After UM appointment, Schwarz shows his mettle with Palm Beach Symphony

By Lawrence Budmen

Gerard Schwarz will succeed Thomas Sleeper at the Frost School of Music this fall.

Gerard Schwarz conducted the Palm Beach Symphony in music of Mozart and Bruckner Friday night at the Kravis Center in West Palm Beach.

Earlier this week Gerard Schwarz was appointed Professor of Conducting and Orchestral Studies at the University of Miami’s Frost School of Music. On Friday night Schwarz made his first South Florida appearance since that announcement, leading the Palm Beach Symphony in a program of works by Mozart and Bruckner at the Kravis Center in West Palm Beach. From the results Schwarz achieved with this local ensemble, Miami concertgoers have much to look forward to.

The former music director of the Seattle Symphony and Lincoln Center’s Mostly Mozart Festival, Schwarz is a well-practiced Mozartian and his accompaniment to Leon Fleisher’s performance of the Piano Concerto No. 12 in A Major was a textbook demonstration of stylistic acuity and strong collaborative skills. Since returning to playing selective two-hand keyboard works in the 1990’s, this early Mozart concerto has been a cornerstone of Fleisher’s repertoire.

While his performances of scores in recent years have been highly variable, Fleisher still has this concerto in his fingers and for the most part, he offered a winning reading. Schwarz set a graceful pace for the introduction and, immediately, the unanimity and precise intonation he drew from the reduced string contingent commanded attention. Fleisher gave a finely chiseled account of the first movement that was almost too lyrical and reticent. Greater sparkle and energy would have been welcome.

Still, the cadenza was cleanly rendered and Fleisher came into his own with an elegant reading of the Andante. Drawing crystalline tone from a fine-sounding Steinway, Fleisher brought distinctive depth to the minor-key modulations. The fullness and bloom of the string sound was definitely not of the period/authentic variety but Schwarz’s skillful highlighting of wind lines allowed often-obscure instrumental details to emerge. Pianist and conductor fully captured the quirky spirit of the final Allegretto. Now in his 90th year, it was heartening to hear Fleisher play with such light-hearted nimbleness.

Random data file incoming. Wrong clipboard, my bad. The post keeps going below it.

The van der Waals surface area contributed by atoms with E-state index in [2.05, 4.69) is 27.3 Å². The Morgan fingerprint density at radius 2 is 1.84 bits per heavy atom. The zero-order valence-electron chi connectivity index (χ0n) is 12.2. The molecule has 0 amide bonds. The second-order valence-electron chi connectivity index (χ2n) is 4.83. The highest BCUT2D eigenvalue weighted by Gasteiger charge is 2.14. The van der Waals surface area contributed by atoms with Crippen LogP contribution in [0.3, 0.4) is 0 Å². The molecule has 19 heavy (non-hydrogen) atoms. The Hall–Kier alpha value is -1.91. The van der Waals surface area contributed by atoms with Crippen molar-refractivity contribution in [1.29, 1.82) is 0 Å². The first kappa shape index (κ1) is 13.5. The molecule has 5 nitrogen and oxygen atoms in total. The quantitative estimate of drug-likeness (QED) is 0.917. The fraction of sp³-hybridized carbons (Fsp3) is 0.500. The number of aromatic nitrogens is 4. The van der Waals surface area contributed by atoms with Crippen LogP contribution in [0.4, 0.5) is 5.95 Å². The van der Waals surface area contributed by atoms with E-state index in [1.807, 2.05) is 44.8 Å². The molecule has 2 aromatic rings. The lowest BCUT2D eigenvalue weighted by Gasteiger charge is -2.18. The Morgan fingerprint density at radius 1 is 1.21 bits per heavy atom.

Following intermission, an enlarged orchestra took the stage for Bruckner’s Symphony No. 7 in E Major. Schwarz paced the opening motif broadly and he held the violins’ elongated tremolo in check while bringing out the tonal warmth of the lower strings. There were a few slips from the horns but the corporate ensemble effort was solidly unified with the big climaxes registering strong sonic impact. Schwarz brought vivacity and Viennese warmth to the contrasting folk elements and gave equal emphasis to the Brahmsian and Wagnerian influences of Bruckner’s writing.

His tempo in the eloquent Adagio was faster than the norm. While this fleet approach may not go down well in Dresden or Leipzig, Schwarz’s forward-moving, purposeful reading fully realized the drama, power and pathos of Bruckner’s threnody to Wagner. The four Wagner tubas were expertly blended into the ensemble tapestry and the long-limbed arches impressively sustained. Schwarz masterfully built the organ-like crescendo at the movement’s culmination.

There was plenty of rhythmic bite in the Scherzo but the more relaxed central episode offered a strong sense of contrast. The initial thematic figure of the finale was articulated with incisive thrust. There were a few more brass mishaps but wind solos were strong and mellow in tone. Schwarz never allowed the movement to become episodic, leading with a sense of inexorable momentum the final bars reaching a tumultuous conclusion.

This was not a Bruckner performance on the level of a major orchestra. But at key moments, Schwarz rallied the ensemble to such impressive heights that he almost made one believe that it was. If he can deliver this level of performance from an orchestra that only gives a handful of concerts each season, one can only imagine what he can achieve working with talented students on a regular basis.

Gerard Schwarz, welcome to South Florida.

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Sat Apr 13, 2019
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